Can I Move to Any Province After PNP?
Have you been nominated to immigrate to one of the thirteen provinces or territories of Canada but have plans to move to a different province in the future? If you have asked the question, “Can I move to any province after PNP?” then we have the answer for you.
Have a Provincial Nomination Already? Here is What Happens Next
So, you got a Provincial Nomination (PN) from one of Canada's provinces or territories. Does it mean that you can move anywhere in Canada as soon as you arrive? The answer is more complicated than you think.
When you arrive in Canada at a POE (Point of Entry), you must supply your PN and talk to the border officials. They will confirm that you meet all of the laws and requirements as a newly arrived immigrant. If they have any doubts about your intention to stay in the province that nominated you, they can turn you back from their border.
This means that you cannot immediately change the province you live in. As a new arrival, you must comply with the federal law of the province or territory that nominated you, and part of that means staying in the province for a set period of time.
Canada has a Charter of Rights and Freedoms which was created so all citizens and permanent residents have the right to move in Canada and take up residence in any province or territory they wish for whatever reason.
Please note that this freedom charter is still subject to provincial and territorial laws, especially when it comes to Provincial Nominee Programs (PNP).
When you enter Canada if border officials doubt your sincerity about living in the province of your nomination they can deny your entry to Canada. Do not state that you want to move to another province that has not nominated you. This will only cause issues and probably lead to your journey being cut short.
If, for example, you received a nomination from the province of Ontario, but have no intention to live in the province, you can be removed from the border and lose your nominee status. This will put your Canadian immigration back to square one and you may have a lot of difficulties getting nominated by any province or territory as a result.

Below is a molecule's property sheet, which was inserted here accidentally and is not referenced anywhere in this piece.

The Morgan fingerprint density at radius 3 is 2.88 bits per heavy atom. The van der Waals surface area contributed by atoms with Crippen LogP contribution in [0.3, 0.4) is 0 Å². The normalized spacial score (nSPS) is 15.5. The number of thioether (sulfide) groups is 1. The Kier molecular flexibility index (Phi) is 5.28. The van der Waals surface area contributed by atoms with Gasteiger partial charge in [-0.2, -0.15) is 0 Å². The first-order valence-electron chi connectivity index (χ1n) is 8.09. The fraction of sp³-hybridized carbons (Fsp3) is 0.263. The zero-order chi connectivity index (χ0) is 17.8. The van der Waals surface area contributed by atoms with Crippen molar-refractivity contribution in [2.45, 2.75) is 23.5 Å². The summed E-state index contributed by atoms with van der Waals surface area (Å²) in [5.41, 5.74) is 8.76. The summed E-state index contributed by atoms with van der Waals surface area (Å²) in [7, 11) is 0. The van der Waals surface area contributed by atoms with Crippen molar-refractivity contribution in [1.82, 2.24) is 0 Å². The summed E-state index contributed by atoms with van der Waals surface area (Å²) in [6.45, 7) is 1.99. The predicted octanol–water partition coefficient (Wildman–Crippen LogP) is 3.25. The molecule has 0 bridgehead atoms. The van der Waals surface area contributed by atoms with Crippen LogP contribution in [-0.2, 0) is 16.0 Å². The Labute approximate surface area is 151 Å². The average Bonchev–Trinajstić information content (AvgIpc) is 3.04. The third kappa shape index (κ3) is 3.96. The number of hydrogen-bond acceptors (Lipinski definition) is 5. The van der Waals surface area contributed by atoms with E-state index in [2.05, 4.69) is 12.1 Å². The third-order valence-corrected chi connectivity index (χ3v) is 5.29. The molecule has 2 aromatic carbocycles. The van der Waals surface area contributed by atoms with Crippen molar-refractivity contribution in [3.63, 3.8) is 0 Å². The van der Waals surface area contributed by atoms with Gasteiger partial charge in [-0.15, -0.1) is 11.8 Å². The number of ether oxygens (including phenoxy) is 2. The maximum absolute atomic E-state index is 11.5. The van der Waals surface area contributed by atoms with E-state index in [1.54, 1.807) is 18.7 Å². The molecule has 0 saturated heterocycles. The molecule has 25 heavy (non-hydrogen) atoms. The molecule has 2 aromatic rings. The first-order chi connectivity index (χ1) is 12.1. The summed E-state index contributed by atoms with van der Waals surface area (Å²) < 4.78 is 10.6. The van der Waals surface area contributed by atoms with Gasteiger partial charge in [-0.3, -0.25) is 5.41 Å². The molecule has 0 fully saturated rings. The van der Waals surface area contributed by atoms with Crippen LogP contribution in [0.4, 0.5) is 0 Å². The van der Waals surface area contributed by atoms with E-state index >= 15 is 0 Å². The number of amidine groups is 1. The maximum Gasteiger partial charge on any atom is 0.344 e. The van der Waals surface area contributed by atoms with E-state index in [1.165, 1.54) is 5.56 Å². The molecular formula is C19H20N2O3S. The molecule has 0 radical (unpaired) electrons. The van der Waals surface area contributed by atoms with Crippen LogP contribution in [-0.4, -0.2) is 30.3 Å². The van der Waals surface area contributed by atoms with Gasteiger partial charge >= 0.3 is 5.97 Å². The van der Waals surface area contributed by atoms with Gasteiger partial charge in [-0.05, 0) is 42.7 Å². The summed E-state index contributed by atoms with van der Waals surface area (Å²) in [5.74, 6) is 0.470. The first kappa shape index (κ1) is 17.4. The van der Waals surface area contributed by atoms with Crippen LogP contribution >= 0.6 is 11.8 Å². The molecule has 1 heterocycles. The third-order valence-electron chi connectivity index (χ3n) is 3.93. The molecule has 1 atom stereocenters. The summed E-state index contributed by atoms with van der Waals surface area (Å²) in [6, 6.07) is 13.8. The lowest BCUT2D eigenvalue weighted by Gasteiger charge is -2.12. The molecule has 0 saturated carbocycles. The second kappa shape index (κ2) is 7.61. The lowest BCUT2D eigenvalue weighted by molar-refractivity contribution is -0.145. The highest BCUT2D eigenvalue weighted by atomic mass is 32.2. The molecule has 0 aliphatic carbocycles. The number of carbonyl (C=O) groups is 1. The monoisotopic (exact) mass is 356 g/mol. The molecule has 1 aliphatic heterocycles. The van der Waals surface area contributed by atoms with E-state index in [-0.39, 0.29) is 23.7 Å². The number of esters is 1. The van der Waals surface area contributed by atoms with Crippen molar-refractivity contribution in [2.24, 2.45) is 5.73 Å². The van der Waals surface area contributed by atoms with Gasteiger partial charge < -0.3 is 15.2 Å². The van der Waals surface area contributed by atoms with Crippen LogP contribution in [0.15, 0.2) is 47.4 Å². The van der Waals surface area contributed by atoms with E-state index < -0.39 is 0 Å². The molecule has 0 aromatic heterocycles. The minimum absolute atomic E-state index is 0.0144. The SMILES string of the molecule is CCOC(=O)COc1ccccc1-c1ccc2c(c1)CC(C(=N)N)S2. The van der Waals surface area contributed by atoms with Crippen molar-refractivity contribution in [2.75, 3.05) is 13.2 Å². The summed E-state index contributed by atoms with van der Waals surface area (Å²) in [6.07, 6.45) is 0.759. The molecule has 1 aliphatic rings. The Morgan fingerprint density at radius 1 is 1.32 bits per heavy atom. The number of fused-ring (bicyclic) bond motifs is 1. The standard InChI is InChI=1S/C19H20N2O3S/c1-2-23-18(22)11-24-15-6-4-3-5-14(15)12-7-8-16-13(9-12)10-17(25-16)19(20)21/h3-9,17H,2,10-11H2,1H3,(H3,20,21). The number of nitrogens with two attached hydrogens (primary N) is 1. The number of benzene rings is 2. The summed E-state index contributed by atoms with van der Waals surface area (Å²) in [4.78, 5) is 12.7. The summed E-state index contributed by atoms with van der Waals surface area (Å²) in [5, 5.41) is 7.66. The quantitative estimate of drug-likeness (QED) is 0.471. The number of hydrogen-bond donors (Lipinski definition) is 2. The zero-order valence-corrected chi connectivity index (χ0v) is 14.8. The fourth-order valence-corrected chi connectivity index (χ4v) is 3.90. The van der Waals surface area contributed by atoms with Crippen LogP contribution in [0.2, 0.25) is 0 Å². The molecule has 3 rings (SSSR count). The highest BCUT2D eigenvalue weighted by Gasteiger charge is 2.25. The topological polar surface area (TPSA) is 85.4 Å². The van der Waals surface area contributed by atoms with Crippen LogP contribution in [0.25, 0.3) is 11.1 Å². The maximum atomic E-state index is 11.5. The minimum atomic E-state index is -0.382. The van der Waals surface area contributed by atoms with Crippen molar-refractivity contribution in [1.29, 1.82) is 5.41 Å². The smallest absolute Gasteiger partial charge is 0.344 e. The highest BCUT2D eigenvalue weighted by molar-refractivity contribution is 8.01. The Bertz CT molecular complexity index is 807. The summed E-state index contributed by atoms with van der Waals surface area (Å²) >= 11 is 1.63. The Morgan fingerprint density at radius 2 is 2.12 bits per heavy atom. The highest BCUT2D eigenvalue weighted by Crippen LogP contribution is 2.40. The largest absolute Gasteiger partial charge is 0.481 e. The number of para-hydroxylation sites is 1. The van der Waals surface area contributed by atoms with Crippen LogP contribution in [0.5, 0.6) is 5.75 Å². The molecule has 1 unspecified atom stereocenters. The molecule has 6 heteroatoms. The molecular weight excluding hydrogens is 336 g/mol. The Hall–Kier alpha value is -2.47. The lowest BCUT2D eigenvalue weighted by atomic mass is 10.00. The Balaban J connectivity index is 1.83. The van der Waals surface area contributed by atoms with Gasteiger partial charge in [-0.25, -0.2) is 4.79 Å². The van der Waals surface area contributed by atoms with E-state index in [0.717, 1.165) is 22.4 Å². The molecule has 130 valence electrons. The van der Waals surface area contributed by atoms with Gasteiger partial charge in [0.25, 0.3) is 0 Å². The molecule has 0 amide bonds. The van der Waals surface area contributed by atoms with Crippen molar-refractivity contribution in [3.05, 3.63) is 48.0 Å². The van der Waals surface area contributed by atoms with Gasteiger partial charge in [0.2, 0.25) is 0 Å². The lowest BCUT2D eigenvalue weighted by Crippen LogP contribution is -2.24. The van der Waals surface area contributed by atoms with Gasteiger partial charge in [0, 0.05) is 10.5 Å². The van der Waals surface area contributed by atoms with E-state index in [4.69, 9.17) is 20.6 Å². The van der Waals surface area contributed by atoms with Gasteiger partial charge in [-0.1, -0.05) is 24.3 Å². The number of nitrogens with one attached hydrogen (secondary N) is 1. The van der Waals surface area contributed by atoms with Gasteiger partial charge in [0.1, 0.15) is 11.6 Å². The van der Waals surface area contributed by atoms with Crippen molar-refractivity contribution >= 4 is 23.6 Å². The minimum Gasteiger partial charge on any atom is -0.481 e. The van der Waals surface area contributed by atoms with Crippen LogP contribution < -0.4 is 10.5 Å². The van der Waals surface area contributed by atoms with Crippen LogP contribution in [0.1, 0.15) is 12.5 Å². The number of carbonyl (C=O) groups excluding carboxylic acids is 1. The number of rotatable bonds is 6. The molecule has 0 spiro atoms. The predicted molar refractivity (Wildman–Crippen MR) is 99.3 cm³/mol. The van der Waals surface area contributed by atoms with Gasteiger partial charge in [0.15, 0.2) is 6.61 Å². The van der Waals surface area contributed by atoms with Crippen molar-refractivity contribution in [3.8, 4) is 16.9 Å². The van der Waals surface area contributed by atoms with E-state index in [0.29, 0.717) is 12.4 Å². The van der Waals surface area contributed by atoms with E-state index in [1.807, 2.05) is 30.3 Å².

When Can You Move to Another Province or Territory?
When you can move to a new province or territory depends on a number of factors, namely:
|The area’s rules and immigration laws;|
|When you get permanent residence in the country;|
|When you get your PR card; and|
|When you become a citizen of Canada|
You cannot merely be nominated by a province and then choose to move to another while you are still completing all of the requirements for your nomination. If you try to move to another area before your Confirmation of Permanent Residence (COPR), you can lose your PN and may even suffer consequences like deportation because you did not meet the requirements you first qualified under.
When you get PR and have received your PR card you must still meet all of the residency requirements to help keep your legal status as a PR resident. This also includes following all the requirements under the Nominee program you first applied for.
If you are a full resident who has lived in the country for 760 days and have a PR card, then you do have the option to move to another area of Canada.
This is because there is less chance of you not fulfilling the requirement for your PR status. Most people normally choose to move at this stage of their PR process.
Canadian Citizenship is Great. Here is Why
Unlike when you are a PR resident of Canada when you are an actual citizen of Canada you can move and work wherever you want to in the country. This gives you total freedom to live where you want whether it be for work, better living conditions, schooling, or just because you love that part of Canada. You have the choice and multiple options to choose from.
Did you find this Can I Move to Any Province After PNP article useful? Do you want to know more about how you can qualify for Canadian immigration? Now you can.
Do you have any questions?
No, if on your arrival customs have any reason to believe you may not be heading to the province that nominated you, you may be turned back.
Once the requirements of your nomination have been fulfilled, you have lived in the province that nominated you for a full 760 days and you have been granted permanent residency status.
No. You will need to apply for PR status through one of the visa programs.
The typical period for most visas is 24 months.
If you are in Canada for less than 730 days over the past five years, you will lose your PR status.
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